Choose Subtraction, Not Addition

It is not a daily increase, but a daily decrease. Hack away at the inessentials.

Bruce Lee

In math class, I always appreciated addition more than subtraction. It seemed easier to wrap my mind around adding more rather than taking away, especially when taking away brought the total into negative numbers.

Apparently, I am not alone in this– and our preference for adding rather than taking away doesn’t just happen in math class, either. It actually happens in our decision-making and problem-solving.

We Lean Towards Addition Rather Than Subtraction

Recently, there were multiple studies done in which participants were given the task to improve on a design, or change something about the given situation. For most people, their first reaction was to add something to solve the problem/make a beneficial change.

When thinking through the process longer, they were able to arrive at possibilities that included subtraction or taking something away– but many did not think longer, and went with their first reaction to add.

This tendency to add rather than subtract means that we are missing out on so many options to improve and change our lives for the better through subtraction. Always adding rather than subtracting keeps us from truly experiencing what taking away can do to help us improve and solve issues.

Taking the Time and Energy to Subtract

These studies show us that, when we are going with our first thoughts, we seem to be hardwired to add on rather than take away. It’s often the faster and easier choice.

But if we consistently go with our automatic gut reaction to add, we are trying to solving our life’s problems by actually adding to our physical, emotional, mental, and spiritual clutter. It takes more time and energy to subtract, but it means having a life free of excess and space to breathe and think.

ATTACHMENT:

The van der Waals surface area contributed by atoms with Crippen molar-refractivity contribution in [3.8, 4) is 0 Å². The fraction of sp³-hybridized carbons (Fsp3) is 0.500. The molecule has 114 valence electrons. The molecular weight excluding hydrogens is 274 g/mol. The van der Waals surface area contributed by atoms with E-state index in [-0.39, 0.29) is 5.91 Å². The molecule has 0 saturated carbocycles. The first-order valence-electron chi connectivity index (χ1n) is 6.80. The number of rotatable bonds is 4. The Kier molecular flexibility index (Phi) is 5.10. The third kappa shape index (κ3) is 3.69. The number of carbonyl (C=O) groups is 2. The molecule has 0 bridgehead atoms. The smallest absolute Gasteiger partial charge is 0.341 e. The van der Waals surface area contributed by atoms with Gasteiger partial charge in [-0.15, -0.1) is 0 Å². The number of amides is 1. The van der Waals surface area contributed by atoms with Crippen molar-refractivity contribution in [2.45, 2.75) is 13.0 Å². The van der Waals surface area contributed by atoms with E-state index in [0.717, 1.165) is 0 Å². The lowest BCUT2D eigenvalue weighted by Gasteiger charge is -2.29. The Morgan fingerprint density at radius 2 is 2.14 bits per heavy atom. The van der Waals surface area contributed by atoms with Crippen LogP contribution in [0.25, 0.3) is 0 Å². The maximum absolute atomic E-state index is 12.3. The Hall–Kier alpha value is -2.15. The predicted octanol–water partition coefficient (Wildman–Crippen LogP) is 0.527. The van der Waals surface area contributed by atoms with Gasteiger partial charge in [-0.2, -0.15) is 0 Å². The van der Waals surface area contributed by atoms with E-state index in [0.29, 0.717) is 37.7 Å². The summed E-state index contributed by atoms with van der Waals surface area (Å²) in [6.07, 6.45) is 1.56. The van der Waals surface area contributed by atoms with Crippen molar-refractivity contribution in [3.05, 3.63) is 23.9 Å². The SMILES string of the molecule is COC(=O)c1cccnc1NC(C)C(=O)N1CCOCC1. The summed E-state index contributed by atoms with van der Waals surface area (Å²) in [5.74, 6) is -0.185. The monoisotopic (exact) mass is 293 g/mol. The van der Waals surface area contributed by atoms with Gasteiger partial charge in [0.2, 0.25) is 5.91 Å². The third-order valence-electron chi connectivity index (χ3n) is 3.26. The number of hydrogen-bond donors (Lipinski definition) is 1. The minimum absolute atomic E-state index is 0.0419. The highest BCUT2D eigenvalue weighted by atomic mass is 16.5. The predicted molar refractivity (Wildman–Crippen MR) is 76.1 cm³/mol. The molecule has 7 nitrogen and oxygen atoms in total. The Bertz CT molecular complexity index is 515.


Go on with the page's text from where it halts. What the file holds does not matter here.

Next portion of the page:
We can combat our initial reaction to add by reminding ourselves to consider the option of taking things away. Simply taking the time and energy to consider subtraction possibilities can help us to rewire our own addition tendencies.

Progress is achieved not through addition but through subtraction.

The Minimalists

Subtraction Means More for Others

Not only does choosing subtraction over addition help improve our lives and free us from excess– it also helps us to help others.

Jesus tells the crowd (and us) exactly this in the Gospel of Luke:

And the crowds asked him, “What then should we do?” In reply he said to them, “Whoever has two coats must share with anyone who has none; and whoever has food must do likewise.”

Luke 3:10-11

Consumer culture tells us that we constantly need to add more. Jesus, on the other hand, invites us to share with others when we have more than we need. When we subtract material possessions, time commitments, continuous impulse spending, etc., we have more resources and are better able to share with others in need.

Choosing subtraction over addition improves our own lives, and helps us to help others as well. How is God inviting you personally to choose subtraction to better your own life and share with others?

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About 
Becca Ehrlich, AKA The Christian Minimalist, is striving to be a Christian minimalist in a consumer society. She currently lives in Philadelphia, PA with her husband Will. You can read more about her story and how her blog came to exist by clicking the website link above.

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